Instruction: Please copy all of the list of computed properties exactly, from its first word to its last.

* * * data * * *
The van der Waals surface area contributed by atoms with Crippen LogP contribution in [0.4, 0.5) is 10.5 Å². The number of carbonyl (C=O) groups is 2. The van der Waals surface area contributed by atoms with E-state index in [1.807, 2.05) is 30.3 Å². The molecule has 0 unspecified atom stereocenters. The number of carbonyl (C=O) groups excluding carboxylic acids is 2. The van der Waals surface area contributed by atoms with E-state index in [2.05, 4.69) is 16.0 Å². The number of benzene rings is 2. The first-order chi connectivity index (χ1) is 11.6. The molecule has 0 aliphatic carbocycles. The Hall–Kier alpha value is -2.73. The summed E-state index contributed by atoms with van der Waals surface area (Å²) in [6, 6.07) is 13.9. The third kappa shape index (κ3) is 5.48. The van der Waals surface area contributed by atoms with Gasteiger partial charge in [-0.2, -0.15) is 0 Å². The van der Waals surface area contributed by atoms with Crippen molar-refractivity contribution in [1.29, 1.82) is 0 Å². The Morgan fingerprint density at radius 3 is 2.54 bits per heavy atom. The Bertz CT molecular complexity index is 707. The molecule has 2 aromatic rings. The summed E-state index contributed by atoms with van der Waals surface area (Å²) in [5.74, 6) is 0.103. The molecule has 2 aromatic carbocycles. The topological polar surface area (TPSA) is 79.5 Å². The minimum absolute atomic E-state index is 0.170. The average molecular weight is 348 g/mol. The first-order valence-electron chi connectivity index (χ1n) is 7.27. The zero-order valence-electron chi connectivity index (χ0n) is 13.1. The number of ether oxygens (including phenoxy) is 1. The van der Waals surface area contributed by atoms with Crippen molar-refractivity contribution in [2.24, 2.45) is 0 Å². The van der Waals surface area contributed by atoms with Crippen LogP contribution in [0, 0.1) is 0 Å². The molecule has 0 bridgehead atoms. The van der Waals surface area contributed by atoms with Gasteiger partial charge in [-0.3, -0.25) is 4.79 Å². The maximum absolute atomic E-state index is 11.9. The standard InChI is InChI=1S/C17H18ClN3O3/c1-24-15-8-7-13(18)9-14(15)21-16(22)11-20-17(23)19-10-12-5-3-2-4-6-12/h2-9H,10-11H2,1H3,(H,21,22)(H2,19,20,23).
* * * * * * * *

The van der Waals surface area contributed by atoms with Crippen LogP contribution in [0.4, 0.5) is 10.5 Å². The number of carbonyl (C=O) groups is 2. The van der Waals surface area contributed by atoms with E-state index in [1.807, 2.05) is 30.3 Å². The molecule has 0 unspecified atom stereocenters. The number of carbonyl (C=O) groups excluding carboxylic acids is 2. The van der Waals surface area contributed by atoms with E-state index in [2.05, 4.69) is 16.0 Å². The number of benzene rings is 2. The first-order chi connectivity index (χ1) is 11.6. The molecule has 0 aliphatic carbocycles. The Hall–Kier alpha value is -2.73. The summed E-state index contributed by atoms with van der Waals surface area (Å²) in [6, 6.07) is 13.9. The third kappa shape index (κ3) is 5.48. The van der Waals surface area contributed by atoms with Gasteiger partial charge in [-0.2, -0.15) is 0 Å². The van der Waals surface area contributed by atoms with Crippen molar-refractivity contribution in [1.29, 1.82) is 0 Å². The Morgan fingerprint density at radius 3 is 2.54 bits per heavy atom. The Bertz CT molecular complexity index is 707. The molecule has 2 aromatic rings. The summed E-state index contributed by atoms with van der Waals surface area (Å²) in [5.74, 6) is 0.103. The molecule has 2 aromatic carbocycles. The topological polar surface area (TPSA) is 79.5 Å². The minimum absolute atomic E-state index is 0.170. The average molecular weight is 348 g/mol. The first-order valence-electron chi connectivity index (χ1n) is 7.27. The zero-order valence-electron chi connectivity index (χ0n) is 13.1. The number of ether oxygens (including phenoxy) is 1. The van der Waals surface area contributed by atoms with Crippen molar-refractivity contribution in [2.24, 2.45) is 0 Å². The van der Waals surface area contributed by atoms with Crippen LogP contribution in [0, 0.1) is 0 Å². The molecule has 0 bridgehead atoms. The van der Waals surface area contributed by atoms with Gasteiger partial charge in [-0.3, -0.25) is 4.79 Å². The maximum absolute atomic E-state index is 11.9. The standard InChI is InChI=1S/C17H18ClN3O3/c1-24-15-8-7-13(18)9-14(15)21-16(22)11-20-17(23)19-10-12-5-3-2-4-6-12/h2-9H,10-11H2,1H3,(H,21,22)(H2,19,20,23).